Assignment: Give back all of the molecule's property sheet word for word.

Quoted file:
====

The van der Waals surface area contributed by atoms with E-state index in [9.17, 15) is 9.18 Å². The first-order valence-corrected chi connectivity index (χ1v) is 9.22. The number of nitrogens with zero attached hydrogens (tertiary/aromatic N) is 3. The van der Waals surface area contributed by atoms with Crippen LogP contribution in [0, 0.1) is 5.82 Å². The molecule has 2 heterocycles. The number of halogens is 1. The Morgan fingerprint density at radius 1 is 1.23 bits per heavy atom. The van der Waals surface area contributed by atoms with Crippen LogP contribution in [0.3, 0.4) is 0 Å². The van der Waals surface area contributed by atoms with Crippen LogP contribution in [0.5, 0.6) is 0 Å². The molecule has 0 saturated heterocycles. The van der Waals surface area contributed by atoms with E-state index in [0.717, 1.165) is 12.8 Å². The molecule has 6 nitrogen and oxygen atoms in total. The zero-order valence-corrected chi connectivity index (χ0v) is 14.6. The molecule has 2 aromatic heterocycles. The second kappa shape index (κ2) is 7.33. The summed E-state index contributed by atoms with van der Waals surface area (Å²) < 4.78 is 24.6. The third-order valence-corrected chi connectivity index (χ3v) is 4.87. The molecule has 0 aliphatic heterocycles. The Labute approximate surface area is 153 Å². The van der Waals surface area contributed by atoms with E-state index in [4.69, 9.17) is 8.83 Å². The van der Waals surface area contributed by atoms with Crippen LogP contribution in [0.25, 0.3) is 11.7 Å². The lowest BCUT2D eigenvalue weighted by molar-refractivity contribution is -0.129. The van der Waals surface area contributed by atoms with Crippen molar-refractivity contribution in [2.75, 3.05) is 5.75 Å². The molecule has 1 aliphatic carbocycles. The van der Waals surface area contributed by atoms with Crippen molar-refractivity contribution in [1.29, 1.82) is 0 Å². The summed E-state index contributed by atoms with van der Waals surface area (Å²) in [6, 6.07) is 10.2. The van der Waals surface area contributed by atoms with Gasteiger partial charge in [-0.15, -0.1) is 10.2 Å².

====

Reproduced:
The van der Waals surface area contributed by atoms with E-state index in [9.17, 15) is 9.18 Å². The first-order valence-corrected chi connectivity index (χ1v) is 9.22. The number of nitrogens with zero attached hydrogens (tertiary/aromatic N) is 3. The van der Waals surface area contributed by atoms with Crippen LogP contribution in [0, 0.1) is 5.82 Å². The molecule has 2 heterocycles. The number of halogens is 1. The Morgan fingerprint density at radius 1 is 1.23 bits per heavy atom. The van der Waals surface area contributed by atoms with Crippen LogP contribution in [0.3, 0.4) is 0 Å². The van der Waals surface area contributed by atoms with Crippen LogP contribution in [0.5, 0.6) is 0 Å². The molecule has 0 saturated heterocycles. The van der Waals surface area contributed by atoms with E-state index in [0.717, 1.165) is 12.8 Å². The molecule has 6 nitrogen and oxygen atoms in total. The zero-order valence-corrected chi connectivity index (χ0v) is 14.6. The molecule has 2 aromatic heterocycles. The second kappa shape index (κ2) is 7.33. The summed E-state index contributed by atoms with van der Waals surface area (Å²) < 4.78 is 24.6. The third-order valence-corrected chi connectivity index (χ3v) is 4.87. The molecule has 0 aliphatic heterocycles. The Labute approximate surface area is 153 Å². The van der Waals surface area contributed by atoms with E-state index in [4.69, 9.17) is 8.83 Å². The van der Waals surface area contributed by atoms with Crippen LogP contribution in [0.25, 0.3) is 11.7 Å². The lowest BCUT2D eigenvalue weighted by molar-refractivity contribution is -0.129. The van der Waals surface area contributed by atoms with Crippen molar-refractivity contribution in [2.75, 3.05) is 5.75 Å². The molecule has 1 aliphatic carbocycles. The van der Waals surface area contributed by atoms with Crippen molar-refractivity contribution in [1.29, 1.82) is 0 Å². The summed E-state index contributed by atoms with van der Waals surface area (Å²) in [6, 6.07) is 10.2. The van der Waals surface area contributed by atoms with Gasteiger partial charge in [-0.15, -0.1) is 10.2 Å².